By Jerry Cornfield, Herald Columnist
Rumors that Dino Rossi would announce a run for the U.S. Senate on Monday had become too loud to ignore Friday, so I called him to find out.
“Hold on,” he said as he ordered a fish sandwich and a diet soda at a fast food drive-through in Everett.
Sustenance, I asked, for an afternoon strategy session for the big campaign? Nope, lunch before church, he said. It was Good Friday.
I promised to be brief, then broke my promise because, well, Rossi is engaging and if he does become the next U.S. senator he might change his phone number to block pestering calls like mine.
About the latest rumor of his pending declaration, he laughed and said he will be in Canada on Monday with his family for spring break.
What about the Monday following your return, I asked? No comment, though I’m sure he smiled.
“A whole lot of people have a whole lot of designs for my life,” he said. “I know I have to do it before 5 p.m. June 11.” That’s the deadline for candidates to file for the race.
Those people are in the national Republican and Democratic parties whose gazes are fixed on Rossi for the same reason: As the political world pivots today, he is the best-known Republican with the best chance of beating Democratic Sen. Patty Murray in the fall.
Two of three published polls done this year show Rossi and Murray statistically tied, with the third showing Murray comfortably, though not convincingly, ahead. Obviously two bruising gubernatorial setbacks did not undermine Rossi’s foundation of support.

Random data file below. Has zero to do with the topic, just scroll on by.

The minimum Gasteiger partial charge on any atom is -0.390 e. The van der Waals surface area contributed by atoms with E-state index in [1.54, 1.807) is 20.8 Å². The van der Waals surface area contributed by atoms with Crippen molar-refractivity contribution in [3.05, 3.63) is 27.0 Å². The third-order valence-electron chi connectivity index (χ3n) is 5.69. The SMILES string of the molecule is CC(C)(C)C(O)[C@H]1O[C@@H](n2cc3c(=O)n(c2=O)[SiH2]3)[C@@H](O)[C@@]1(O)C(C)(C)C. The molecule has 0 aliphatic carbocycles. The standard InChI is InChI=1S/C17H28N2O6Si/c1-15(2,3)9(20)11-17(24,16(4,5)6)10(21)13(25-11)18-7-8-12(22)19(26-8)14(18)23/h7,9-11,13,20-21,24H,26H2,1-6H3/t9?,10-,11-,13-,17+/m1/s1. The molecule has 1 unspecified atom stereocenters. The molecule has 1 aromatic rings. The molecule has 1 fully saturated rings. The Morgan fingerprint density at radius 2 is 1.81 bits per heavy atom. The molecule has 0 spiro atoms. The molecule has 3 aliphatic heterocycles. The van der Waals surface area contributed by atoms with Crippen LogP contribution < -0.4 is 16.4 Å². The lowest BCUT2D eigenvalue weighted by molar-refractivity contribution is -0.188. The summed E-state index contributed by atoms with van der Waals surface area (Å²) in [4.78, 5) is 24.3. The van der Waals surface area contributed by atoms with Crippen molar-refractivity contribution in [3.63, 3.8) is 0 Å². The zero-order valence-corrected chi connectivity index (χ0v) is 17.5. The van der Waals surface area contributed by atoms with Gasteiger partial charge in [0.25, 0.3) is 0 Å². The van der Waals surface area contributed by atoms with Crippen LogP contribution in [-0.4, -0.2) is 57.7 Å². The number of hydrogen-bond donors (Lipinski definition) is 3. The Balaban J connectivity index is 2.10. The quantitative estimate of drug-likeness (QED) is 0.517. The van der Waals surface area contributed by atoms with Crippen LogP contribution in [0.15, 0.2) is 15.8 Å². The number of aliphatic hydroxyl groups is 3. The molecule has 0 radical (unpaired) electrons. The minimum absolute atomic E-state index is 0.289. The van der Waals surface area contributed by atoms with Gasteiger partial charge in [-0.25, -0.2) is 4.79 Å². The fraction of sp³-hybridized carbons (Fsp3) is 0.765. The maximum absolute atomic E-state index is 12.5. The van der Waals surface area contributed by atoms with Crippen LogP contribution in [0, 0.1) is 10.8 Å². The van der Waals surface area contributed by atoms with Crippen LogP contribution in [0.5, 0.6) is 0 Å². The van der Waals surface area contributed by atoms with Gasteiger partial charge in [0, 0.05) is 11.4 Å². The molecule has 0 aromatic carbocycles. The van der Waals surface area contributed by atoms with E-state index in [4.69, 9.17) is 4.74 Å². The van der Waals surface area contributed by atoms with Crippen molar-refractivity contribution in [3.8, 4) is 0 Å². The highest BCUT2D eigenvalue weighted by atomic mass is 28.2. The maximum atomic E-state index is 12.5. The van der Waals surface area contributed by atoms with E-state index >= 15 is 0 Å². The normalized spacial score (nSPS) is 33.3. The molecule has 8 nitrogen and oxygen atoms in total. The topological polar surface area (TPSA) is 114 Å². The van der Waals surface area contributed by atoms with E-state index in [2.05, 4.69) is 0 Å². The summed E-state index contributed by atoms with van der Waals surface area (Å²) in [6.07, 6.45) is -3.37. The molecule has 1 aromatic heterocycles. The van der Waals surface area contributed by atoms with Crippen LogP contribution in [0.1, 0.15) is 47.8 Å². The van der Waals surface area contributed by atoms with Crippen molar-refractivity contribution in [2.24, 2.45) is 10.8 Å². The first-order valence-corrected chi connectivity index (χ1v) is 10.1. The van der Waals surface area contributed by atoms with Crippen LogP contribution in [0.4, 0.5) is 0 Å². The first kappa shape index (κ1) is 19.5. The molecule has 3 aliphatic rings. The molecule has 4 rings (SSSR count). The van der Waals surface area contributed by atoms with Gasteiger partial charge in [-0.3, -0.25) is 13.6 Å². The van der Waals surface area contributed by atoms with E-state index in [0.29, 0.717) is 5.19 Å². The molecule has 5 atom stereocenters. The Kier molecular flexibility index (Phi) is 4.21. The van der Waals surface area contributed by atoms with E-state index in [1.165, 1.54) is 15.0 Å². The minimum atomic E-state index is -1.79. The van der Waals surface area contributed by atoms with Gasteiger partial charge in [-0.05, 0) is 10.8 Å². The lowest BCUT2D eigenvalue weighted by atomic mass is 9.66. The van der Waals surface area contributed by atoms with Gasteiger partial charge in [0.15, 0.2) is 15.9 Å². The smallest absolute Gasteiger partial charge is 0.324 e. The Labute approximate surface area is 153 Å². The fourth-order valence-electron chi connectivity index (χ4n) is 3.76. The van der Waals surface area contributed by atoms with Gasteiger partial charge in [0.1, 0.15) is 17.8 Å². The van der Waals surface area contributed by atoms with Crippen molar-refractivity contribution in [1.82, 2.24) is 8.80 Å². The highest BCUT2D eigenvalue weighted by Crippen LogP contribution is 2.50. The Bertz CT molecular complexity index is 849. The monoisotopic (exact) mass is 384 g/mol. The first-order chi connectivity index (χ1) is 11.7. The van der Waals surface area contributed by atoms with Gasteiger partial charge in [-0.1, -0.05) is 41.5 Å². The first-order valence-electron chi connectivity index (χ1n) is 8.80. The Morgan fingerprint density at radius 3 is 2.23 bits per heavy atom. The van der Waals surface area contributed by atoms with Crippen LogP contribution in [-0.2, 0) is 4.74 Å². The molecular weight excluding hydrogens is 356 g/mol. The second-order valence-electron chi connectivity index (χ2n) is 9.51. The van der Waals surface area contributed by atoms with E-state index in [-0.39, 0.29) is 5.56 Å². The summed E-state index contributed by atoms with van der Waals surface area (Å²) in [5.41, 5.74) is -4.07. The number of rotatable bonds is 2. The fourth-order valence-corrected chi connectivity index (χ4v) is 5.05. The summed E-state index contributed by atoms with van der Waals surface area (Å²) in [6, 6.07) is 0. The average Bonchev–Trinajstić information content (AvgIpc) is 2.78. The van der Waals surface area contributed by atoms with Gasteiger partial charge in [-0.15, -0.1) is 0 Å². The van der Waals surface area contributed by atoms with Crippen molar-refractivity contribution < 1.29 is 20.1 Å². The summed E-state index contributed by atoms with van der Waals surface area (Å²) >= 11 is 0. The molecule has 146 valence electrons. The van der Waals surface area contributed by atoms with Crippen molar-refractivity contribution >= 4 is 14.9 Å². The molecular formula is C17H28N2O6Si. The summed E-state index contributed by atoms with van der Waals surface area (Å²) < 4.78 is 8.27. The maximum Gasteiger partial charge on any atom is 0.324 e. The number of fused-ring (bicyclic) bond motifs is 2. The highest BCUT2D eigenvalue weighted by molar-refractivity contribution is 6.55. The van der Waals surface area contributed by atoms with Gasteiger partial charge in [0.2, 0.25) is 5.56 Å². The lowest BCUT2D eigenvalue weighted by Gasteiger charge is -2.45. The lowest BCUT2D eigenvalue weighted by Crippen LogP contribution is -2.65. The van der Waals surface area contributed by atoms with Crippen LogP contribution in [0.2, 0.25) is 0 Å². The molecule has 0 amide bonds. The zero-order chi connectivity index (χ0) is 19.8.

Comparatively, each of the nearly dozen declared Republican challengers fails to register high enough in any poll to make the incumbent senator miss a breath.
It explains why the Republican Party flew Rossi to Washington, D.C., last month so those in the GOP brain trust could try to convince him to run.
“I’m still not saying no, and I’m still not saying yes,” Rossi said.
Seeing Dino Rossi wandering around the nation’s capital in the company of Republican leaders made Democrats’ knees bend.
That party’s strategists have parsed the public polls and compared them with their private surveys and know this could turn out bad, very bad, for Patty Murray if he runs.
Considering the mood of voters today is a bit sour toward those in charge in Washington, D.C., and the direction they are leading the country. Murray is one of the power brokers helping steer the nation.
Also consider Republicans are an enthusiastic bunch right now fueled by anger over issues such as health care and energized by the rebellious souls in the tea party movement.
In such conditions Murray’s vulnerability is real — not as real as Senate Majority Leader Harry Reid in Nevada or Sen. Barbara Boxer in California — but enough to make her friends alert.
That alertness quickly morphs into worry if Rossi is the opponent.
That’s why the Democratic Senatorial Campaign Committee went on the attack this week, launching a Web site of insinuations of shadiness about the company Rossi keeps and deals he’s made in the business world.
Most of the content is regurgitated from Democratic campaigns against Rossi in 2008.
The mission of the group, which Murray ran in 2002, is to elect Democrats to the Senate and re-elect those there now. By any means necessary.
Right now, it’s with psychological warfare. They want to scare Rossi out of the race before he gets in. They want him to know that he is in for a fierce and unrelenting battle unlike either of his bids for governor.
Rossi’s response: “It’s clear Patty Murray is terrified and desperate, and that’s sad.”
Actually, she’s not, but those paid to sustain the Democrat majority are nervous. They figure the best defense is a good offense and won’t stop unless Rossi decides not to get into the race.
Everyone will know the answer soon. Not Monday. That was a bad rumor.
Political reporter Jerry Cornfield: 360-352-8623, firstname.lastname@example.org.